Forty-year-old Jamshid Karimov, who worked for the London-based Institute for War and Peace Reporting (IWPR), has been in psychiatric confinement in the central Uzbek city of Samarqand for nearly a year.
He is the son of Uzbek President Islam Karimov's elder brother, Arslan, who died in a car crash 18 years ago.
"Only one person decides the fate of Jamshid Karimov. That is President [Islam] Karimov."
Before his imprisonment, Karimov was an outspoken critic of his uncle and his government.
The journalist first disappeared in September 2006 after being under close government surveillance for months in his native town of Jizzah, some 100 kilometers from Samarqand. His family told RFE/RL at the time that authorities cut his long-distance and international phone connections and seized his passport in August 2006.
He left his home on September 12, 2006, to visit his mother at the hospital and disappeared only to be found in a psychiatric clinic nearly two weeks later.
In April 2007, his family learned that Karimov's detention was extended for a further six months, thus dashing hopes of a forthcoming release.
On July 30, the independent uznews.net quoted the journalist's friends as saying that Karimov's health has been deteriorating. They say he has been depressed and has suicidal thoughts. They add that his eyesight has worsened considerably while in the institution.
Afraid To Talk
Karimov's 71-year-old mother, Margarita, was contacted by RFE/RL today, but has refused to speak to the media. She did admit that she fears retaliation from the authorities. She also said her phone has been bugged. She has been able to visit her son and is the main source on his current condition.
Ulugbek Khaidarov is a friend and former colleague of Karimov. Speaking to RFE/RL's Uzbek Service from Kazakhstan, Khaidarov said he is concerned about Karimov's health.
"Jamshid's condition has worsened very much," he said. "I don't know if it is because of the medicine he's been given or something else. He does not see very well. He is not allowed to wear glasses while reading newspapers. His glasses are taken from him and given only at certain times of the day. I know Jamshid very well. He used to wear glasses but never complained about his sight. But now he cannot see very well. His condition is very bad. I got very upset when I heard about it."
Karimov's fate has attracted the attention of international organizations and foreign individuals.
NGOs Urge Release
The International PEN, an organization that defends freedom of expression, has called on Uzbek authorities to release the journalist, saying that Karimov has been held in detention with "no justification."
"Our concern is that the psychiatric detention is a means to punish Karimov, who has been writing and reporting quite extensively on human-rights issues. And we are concerned that this is the means to keep him quiet," said Sara Wyatt, a London-based program director of International PEN's Writers in Prison Committee.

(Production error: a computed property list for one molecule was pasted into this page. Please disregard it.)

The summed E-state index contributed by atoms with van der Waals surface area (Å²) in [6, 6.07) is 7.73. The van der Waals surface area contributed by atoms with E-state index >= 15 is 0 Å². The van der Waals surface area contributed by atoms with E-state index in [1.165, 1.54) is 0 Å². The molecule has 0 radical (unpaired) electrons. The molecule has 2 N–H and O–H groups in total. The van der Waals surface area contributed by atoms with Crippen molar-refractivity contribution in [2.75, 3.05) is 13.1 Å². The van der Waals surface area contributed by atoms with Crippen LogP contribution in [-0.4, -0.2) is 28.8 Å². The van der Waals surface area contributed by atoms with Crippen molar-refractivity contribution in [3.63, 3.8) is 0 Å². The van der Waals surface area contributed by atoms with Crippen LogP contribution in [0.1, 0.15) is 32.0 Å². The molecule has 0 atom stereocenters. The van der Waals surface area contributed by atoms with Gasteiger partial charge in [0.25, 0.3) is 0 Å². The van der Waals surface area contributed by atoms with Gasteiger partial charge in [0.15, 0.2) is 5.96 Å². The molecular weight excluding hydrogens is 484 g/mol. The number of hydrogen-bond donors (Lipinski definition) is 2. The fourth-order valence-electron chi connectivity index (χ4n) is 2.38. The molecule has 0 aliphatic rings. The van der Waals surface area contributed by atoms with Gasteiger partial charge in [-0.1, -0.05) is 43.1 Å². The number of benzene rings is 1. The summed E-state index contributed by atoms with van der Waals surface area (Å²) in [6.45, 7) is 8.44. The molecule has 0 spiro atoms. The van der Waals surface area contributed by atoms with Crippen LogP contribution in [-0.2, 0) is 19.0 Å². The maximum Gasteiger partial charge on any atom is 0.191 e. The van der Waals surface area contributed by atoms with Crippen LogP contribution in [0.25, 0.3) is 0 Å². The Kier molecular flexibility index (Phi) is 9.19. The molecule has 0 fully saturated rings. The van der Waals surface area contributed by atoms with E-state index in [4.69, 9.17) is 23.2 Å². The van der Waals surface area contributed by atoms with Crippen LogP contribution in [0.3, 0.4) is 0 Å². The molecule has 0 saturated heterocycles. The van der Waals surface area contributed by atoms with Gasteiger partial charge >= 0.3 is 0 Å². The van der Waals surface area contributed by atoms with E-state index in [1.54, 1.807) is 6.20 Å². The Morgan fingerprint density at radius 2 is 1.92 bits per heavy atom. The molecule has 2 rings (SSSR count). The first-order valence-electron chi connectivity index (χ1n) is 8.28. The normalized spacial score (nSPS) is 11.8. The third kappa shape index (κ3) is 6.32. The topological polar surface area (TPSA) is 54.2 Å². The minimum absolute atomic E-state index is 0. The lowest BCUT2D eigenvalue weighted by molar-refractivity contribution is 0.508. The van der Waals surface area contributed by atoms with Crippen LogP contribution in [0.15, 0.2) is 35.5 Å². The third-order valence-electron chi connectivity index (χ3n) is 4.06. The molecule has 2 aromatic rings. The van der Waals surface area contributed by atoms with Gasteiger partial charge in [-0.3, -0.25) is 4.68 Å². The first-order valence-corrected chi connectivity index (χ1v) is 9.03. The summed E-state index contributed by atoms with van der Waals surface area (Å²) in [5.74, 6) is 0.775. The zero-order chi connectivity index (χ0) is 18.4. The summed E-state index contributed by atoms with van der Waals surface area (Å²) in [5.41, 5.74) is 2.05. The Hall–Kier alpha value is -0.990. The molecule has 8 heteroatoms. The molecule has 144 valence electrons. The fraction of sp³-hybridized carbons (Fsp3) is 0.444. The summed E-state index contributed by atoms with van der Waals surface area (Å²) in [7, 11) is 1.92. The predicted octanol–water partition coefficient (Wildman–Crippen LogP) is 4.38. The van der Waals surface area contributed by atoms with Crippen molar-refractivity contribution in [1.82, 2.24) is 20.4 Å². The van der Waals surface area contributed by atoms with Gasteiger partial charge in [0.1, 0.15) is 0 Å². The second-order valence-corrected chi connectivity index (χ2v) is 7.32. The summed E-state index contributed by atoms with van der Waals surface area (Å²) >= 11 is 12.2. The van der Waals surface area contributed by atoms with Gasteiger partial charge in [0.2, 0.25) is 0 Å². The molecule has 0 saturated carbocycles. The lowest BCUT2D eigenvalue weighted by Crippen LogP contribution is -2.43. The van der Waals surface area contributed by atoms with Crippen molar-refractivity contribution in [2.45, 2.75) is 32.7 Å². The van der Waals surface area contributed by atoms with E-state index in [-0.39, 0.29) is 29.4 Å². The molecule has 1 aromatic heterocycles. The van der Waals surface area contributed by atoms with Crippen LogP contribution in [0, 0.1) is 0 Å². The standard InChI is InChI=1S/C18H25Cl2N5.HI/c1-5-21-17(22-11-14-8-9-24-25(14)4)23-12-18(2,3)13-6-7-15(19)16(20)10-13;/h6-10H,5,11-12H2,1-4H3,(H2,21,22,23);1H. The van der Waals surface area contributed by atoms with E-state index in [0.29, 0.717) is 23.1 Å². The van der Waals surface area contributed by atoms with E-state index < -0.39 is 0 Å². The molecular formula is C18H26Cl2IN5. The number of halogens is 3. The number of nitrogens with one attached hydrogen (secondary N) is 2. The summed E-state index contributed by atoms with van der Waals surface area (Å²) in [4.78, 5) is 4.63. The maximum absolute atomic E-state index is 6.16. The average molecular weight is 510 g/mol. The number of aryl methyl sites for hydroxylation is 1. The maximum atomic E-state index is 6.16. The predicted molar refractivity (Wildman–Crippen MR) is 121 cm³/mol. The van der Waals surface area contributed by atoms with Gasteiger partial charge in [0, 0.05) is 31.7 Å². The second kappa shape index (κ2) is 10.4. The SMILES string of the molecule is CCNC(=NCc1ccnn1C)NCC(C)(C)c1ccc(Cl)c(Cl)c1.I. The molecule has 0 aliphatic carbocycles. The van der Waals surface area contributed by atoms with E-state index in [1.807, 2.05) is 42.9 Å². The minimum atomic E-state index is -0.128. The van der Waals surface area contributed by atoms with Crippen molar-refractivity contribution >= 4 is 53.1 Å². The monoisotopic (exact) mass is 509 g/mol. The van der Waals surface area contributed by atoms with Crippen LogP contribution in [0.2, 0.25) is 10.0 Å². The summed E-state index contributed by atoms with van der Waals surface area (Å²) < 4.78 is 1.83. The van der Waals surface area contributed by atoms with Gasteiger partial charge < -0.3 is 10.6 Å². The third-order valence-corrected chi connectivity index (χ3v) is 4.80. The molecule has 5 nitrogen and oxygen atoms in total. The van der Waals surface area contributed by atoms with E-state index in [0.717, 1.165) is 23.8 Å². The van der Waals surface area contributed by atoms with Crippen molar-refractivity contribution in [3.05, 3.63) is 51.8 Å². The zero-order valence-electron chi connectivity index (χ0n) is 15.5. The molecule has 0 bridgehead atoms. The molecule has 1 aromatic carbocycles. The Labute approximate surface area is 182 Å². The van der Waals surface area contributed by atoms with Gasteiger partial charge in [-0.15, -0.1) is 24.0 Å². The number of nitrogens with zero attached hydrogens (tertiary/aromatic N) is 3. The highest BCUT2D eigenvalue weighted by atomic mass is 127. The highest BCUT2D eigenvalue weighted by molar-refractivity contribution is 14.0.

Wyatt also said the organization discussed Karimov's plight as well as "severe abuses of freedom of expression" in Uzbekistan during the 73th PEN Congress held on July 4-11 in Dakar, Senegal.
Richard McKane, an English poet and a member of English PEN's Writers in Prison Committee, has also expressed concern over Karimov's fate. McKane used verse to defend the journalist, held in a "psikhushka," or psychiatric clinic.
A Poem For Jamshid
"I wrote to you at this cafe before,
your isolation in psikhushka makes me cherish freedom all the more,
for it moves me to the very core -- it's your monstrous Uncle who is crushing you with his paw."
McKane said he hopes to attract Western governments' attention to the dire human-rights situation in Uzbekistan and some neighboring countries.
"What goes on in Uzbekistan, Kazakhstan, Kyrgyzstan, Azerbaijan is, in fact, much closer to us than we know," he said. "I am trying to get across the fact that there are human rights [violations] in Uzbekistan. It's very important, and the West should realize that. The West should realize that those countries are not just oil and gas. They are people with souls."
The New York-based Committee to Protect Journalists says there are as many as five journalists imprisoned in Uzbekistan, including Karimov.
Yusuf Rasul, another Uzbek journalist who was forced to flee Uzbekistan after constant harassment, also knew Karimov personally.
Rasul says the fact that Karimov is a presidential nephew makes things worse for him. "Only one person decides the fate of Jamshid Karimov," he said. "That is President Karimov."
(RFE/RL's Uzbek Service correspondents Khurmat Babadjanov and Sadriddin Ashurov contributed to this report.)
Prominent Kazakh journalist Sergei Duvanov being arrested in Almaty last month (RFE/RL)
FROM BAD TO WORSE. RFE/RL and Freedom House experts held a panel discussion at which they analyzed the erosion of press freedom in many CIS countries. According to Freedom House rankings, in 1994, six of the 12 CIS countries were rated "partly free"; by 2004, 11 of the 12 were rated "not free."
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